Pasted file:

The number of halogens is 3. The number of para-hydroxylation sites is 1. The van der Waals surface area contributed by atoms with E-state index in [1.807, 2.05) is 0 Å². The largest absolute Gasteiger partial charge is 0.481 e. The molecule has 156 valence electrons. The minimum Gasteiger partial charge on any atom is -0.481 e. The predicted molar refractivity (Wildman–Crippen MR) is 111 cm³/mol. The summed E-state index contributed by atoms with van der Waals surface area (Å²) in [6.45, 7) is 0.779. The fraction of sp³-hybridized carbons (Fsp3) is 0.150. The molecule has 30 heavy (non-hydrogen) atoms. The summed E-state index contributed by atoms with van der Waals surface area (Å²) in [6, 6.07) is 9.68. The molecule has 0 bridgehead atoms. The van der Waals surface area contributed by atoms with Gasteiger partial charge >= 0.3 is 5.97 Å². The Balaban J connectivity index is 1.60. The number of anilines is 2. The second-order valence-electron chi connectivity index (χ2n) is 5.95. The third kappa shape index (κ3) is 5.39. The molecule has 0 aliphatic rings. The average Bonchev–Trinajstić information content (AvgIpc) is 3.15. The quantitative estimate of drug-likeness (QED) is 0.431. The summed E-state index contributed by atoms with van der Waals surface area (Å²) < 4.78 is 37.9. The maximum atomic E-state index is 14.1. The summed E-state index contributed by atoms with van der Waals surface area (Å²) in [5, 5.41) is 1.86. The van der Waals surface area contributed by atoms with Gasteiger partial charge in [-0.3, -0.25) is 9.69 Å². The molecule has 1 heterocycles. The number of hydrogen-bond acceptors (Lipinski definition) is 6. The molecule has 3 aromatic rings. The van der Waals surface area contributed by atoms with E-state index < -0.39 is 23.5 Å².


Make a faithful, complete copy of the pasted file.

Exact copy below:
The number of halogens is 3. The number of para-hydroxylation sites is 1. The van der Waals surface area contributed by atoms with E-state index in [1.807, 2.05) is 0 Å². The largest absolute Gasteiger partial charge is 0.481 e. The molecule has 156 valence electrons. The minimum Gasteiger partial charge on any atom is -0.481 e. The predicted molar refractivity (Wildman–Crippen MR) is 111 cm³/mol. The summed E-state index contributed by atoms with van der Waals surface area (Å²) in [6.45, 7) is 0.779. The fraction of sp³-hybridized carbons (Fsp3) is 0.150. The molecule has 30 heavy (non-hydrogen) atoms. The summed E-state index contributed by atoms with van der Waals surface area (Å²) in [6, 6.07) is 9.68. The molecule has 0 bridgehead atoms. The van der Waals surface area contributed by atoms with Gasteiger partial charge >= 0.3 is 5.97 Å². The Balaban J connectivity index is 1.60. The number of anilines is 2. The second-order valence-electron chi connectivity index (χ2n) is 5.95. The third kappa shape index (κ3) is 5.39. The molecule has 0 aliphatic rings. The average Bonchev–Trinajstić information content (AvgIpc) is 3.15. The quantitative estimate of drug-likeness (QED) is 0.431. The summed E-state index contributed by atoms with van der Waals surface area (Å²) < 4.78 is 37.9. The maximum atomic E-state index is 14.1. The summed E-state index contributed by atoms with van der Waals surface area (Å²) in [5, 5.41) is 1.86. The van der Waals surface area contributed by atoms with Gasteiger partial charge in [-0.3, -0.25) is 9.69 Å². The molecule has 1 heterocycles. The number of hydrogen-bond acceptors (Lipinski definition) is 6. The molecule has 3 aromatic rings. The van der Waals surface area contributed by atoms with E-state index < -0.39 is 23.5 Å².